For those wondering, yes, it is possible to blend with the loaded brush method without a wet palette. But, you’ll have to move quick and really understand how your paint consistency behaves on your brush bristles. For example, as paint dries, it gets thicker and won’t flow of blend as easily or smoothly.
Ultimately, if you’re looking to best use your wet palette for painting miniatures, try out the loaded brush technique. It’s a challenging way to blend paint. But if you pull it off well, then you will experience a level self-achievement that will drive you to want to paint more!
Whether you are a beginner or an experienced miniature painter, a wet palette is a great tool for achieving more reliable results that you’re proud of. Of course, there are limitations to a wet palette, such as its required upkeep and tendency to be finicky with how thin your paints may get (e.g., water tends to oversaturate your colors over time).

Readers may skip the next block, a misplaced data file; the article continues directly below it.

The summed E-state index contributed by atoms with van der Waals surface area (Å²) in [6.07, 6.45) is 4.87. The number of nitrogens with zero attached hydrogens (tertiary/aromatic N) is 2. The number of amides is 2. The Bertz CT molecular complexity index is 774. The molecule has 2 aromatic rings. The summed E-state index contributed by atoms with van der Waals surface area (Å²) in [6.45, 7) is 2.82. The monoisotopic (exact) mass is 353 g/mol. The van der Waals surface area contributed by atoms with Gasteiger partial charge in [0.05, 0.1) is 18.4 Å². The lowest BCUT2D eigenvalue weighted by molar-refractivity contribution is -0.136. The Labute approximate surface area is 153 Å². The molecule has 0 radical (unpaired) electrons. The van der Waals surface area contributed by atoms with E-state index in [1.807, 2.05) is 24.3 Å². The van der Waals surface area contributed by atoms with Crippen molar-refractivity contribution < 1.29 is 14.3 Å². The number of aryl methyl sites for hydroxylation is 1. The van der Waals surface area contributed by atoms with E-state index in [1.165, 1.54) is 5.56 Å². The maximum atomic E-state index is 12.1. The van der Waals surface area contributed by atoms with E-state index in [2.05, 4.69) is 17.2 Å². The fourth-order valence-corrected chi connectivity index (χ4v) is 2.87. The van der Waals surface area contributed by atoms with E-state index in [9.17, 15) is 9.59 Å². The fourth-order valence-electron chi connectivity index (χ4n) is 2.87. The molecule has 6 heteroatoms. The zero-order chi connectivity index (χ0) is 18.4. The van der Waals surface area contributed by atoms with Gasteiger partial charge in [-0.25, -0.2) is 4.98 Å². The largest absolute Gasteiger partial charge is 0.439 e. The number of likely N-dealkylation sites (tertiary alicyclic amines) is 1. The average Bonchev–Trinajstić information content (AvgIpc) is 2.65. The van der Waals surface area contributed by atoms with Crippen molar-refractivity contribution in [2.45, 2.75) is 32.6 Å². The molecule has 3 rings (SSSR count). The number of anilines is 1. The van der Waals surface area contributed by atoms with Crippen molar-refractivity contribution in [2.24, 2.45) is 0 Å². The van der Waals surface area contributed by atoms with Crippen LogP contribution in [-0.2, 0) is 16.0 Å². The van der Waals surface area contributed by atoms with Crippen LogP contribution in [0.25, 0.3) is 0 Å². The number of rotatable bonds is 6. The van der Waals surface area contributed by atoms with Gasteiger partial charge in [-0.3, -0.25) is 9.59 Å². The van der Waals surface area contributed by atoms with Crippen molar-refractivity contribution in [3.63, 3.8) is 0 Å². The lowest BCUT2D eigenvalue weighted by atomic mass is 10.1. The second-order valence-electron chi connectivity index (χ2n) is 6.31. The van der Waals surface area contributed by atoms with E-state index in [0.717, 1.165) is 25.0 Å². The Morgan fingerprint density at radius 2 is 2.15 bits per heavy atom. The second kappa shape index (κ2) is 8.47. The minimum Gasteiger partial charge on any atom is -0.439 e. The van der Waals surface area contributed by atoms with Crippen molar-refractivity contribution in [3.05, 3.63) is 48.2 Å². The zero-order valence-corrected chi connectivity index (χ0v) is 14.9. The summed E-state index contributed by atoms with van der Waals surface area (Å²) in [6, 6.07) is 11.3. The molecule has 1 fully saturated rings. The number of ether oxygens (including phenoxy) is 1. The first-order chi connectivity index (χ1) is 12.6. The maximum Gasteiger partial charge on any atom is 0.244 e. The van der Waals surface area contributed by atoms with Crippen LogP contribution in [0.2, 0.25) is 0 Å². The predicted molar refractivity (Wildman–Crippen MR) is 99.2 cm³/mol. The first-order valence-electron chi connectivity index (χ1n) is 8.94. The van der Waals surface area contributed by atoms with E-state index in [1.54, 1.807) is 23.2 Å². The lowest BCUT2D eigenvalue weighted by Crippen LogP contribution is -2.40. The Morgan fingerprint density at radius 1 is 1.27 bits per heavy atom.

However, a wet palette’s key benefits remain, including being able to mix and blend paints with ease, reducing the drying time of your paints, and helping you achieve high levels of contrast in your painting.
The latter of these is most useful for those of you who are still new to the miniature painting hobby. It can be hard to gauge contrast while the paint is on a model. With paint on your wet palette, you can see right away whether you need to add more shade or highlight to your mix.
If you’re still on the fence about whether a wet palette is for you, I recommend giving one a try. You may find that it’s just the tool you need to take your miniature painting to the next level!
I hope you found this article helpful. If you have any questions or comments, please feel free to leave them below.
Happy miniature painting!